Teachers on strike in Los Angeles, “Kiss a Ginger Day” in Ireland, icy purification in Japan, a terror attack in Nairobi, the Australian Open in Melbourne, heavy snow in Austria, fashion shows in Berlin and Paris, the “No Pants Subway Ride” in New York, and much more.
Source: The Atlantic Photo | 19 Jan 2019 | 4:17 am(NZT)
With a ceremonial start in Lima, Peru, on January 7, a group of 334 competitors started the 41st annual Dakar Rally: a 10-day, 3,000-mile (5,000 kilometer) off-roading adventure held exclusively in Peru this year. The vehicles—which include specialized cars, trucks, motorcycles, and quad bikes—are currently on stage 9 of 10 stages that travel south to Tacna, then back to Lima on January 17. Here is a look at Dakar 2019 in progress, as teams race to the finish line.
Source: The Atlantic Photo | 17 Jan 2019 | 8:14 am(NZT)
The current debate in the United States about building up and reinforcing the border wall with Mexico may have distinctly American roots, but the problems, and the controversial solutions, are global. Growing numbers of immigrants, terrorist activity, continued drug trafficking, and protracted wars have sparked the construction of temporary and permanent border barriers in many regions worldwide. Our own Uri Friedman wrote in his 2016 article “A World of Walls,” “Of the 51 fortified boundaries built between countries since the end of World War II, around half were constructed between 2000 and 2014.” Below, a look at some famous and some lesser-known barriers across the globe.
Source: The Atlantic Photo | 16 Jan 2019 | 9:27 am(NZT)
Heavy snow across Central Europe, a partial solar eclipse in China, the Procession of the Black Nazarene in Manila, a sheep rescue in Turkey, the 2019 Dakar Rally in Peru, Carnival season in Spain, a Transformer on the streets of Bogota, a frozen harbor in China, the Golden Globe Awards in Beverly Hills, Christmas fire in Saint Petersburg, and much more
Source: The Atlantic Photo | 12 Jan 2019 | 8:05 am(NZT)
The term dinosaur comes from the ancient Greek root words deinos, or “terrible,” and sauros, or “lizard.” As our understanding of these prehistoric creatures has become more refined over time, attempts to create life-size models of them have, more or less, increased in accuracy and lifelike quality. Of course, many of the thousands of dinosaur statues in the world have been made with an eye more toward entertainment than accuracy. For your viewing enjoyment, a collection of photographs from the past century of large-scale mock dinosaurs, constructed to varying degrees of accuracy and based on what was known at the time.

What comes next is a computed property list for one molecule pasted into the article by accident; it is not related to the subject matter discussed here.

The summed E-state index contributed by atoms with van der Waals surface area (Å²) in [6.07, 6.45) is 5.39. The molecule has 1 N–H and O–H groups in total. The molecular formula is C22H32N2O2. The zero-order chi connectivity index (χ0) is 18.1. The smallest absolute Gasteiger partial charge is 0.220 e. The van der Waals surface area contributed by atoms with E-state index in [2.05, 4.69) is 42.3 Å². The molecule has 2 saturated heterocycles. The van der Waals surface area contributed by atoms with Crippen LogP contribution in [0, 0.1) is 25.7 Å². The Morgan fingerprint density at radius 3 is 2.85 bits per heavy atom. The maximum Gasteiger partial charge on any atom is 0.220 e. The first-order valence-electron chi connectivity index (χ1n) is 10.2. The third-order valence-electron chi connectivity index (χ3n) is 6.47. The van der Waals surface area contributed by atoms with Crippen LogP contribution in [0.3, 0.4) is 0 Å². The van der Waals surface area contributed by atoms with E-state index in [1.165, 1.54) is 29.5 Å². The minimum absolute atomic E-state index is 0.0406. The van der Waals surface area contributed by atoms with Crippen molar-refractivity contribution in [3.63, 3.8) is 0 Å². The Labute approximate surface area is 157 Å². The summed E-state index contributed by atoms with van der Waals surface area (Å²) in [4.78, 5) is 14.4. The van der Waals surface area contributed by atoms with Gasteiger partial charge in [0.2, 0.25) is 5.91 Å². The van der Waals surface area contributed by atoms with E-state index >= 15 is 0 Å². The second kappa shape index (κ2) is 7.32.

Source: The Atlantic Photo | 10 Jan 2019 | 9:58 am(NZT)
Caves and tunnels have always been part of human life. We’ve grown more adept at shaping these underground shelters and passages over the millennia, and today we dig for hundreds of reasons. We excavate to find both literal and cultural treasures, digging mines and unearthing archaeological discoveries. We use caverns for stable storage, for entertainment, and for effective shelter from natural and man-made disasters. And as the planet’s surface becomes more crowded and national borders are closed, tunnels provide pathways for vehicles and smugglers of every kind. Collected below are more recent subterranean scenes from around the world.
Source: The Atlantic Photo | 9 Jan 2019 | 9:25 am(NZT)
Every year, in northeastern China’s Heilongjiang province, the city of Harbin hosts the Harbin International Ice and Snow Sculpture Festival, which features massive ice and snow sculptures—and attracts more than 1 million visitors. At night, the sculptures are colorfully illuminated and visitors can climb and play on some of the structures. This year, the 35th-annual festival opened on January 5, and will run through the end of February.
Source: The Atlantic Photo | 8 Jan 2019 | 7:42 am(NZT)
A wild encounter in Scotland, a lunar landing made by China, the 116th Congress begins in the U.S., Brazilian President Jair Bolsonaro is sworn in, New Year celebrations in Australia, surfing in Hawaii, snow on the Grand Canyon, ice castles in Utah, and much more
Source: The Atlantic Photo | 5 Jan 2019 | 8:33 am(NZT)
Fifty years after humankind first laid eyes on the far side of the moon, a Chinese spacecraft called Chang’e 4 gently touched down and released a rover onto the unexplored terrain Thursday. The far side is incredibly difficult to reach; mission control can’t send radio signals to spacecraft if they’re out of sight. To communicate with Chang’e 4, China put a separate probe in orbit around the moon to relay messages back and forth. Then again, the entire moon is difficult to reach. Space agencies have launched dozens of ambitious missions to Earth’s companion, succeeding miraculously at some times and failing spectacularly at others. After Americans landed on the moon, investment in lunar exploration waned in the United States and Russia. But interest abounds elsewhere, in China, India, and Europe. Humanity has already achieved many lunar firsts, but others are still to come.
Source: The Atlantic Photo | 4 Jan 2019 | 9:18 am(NZT)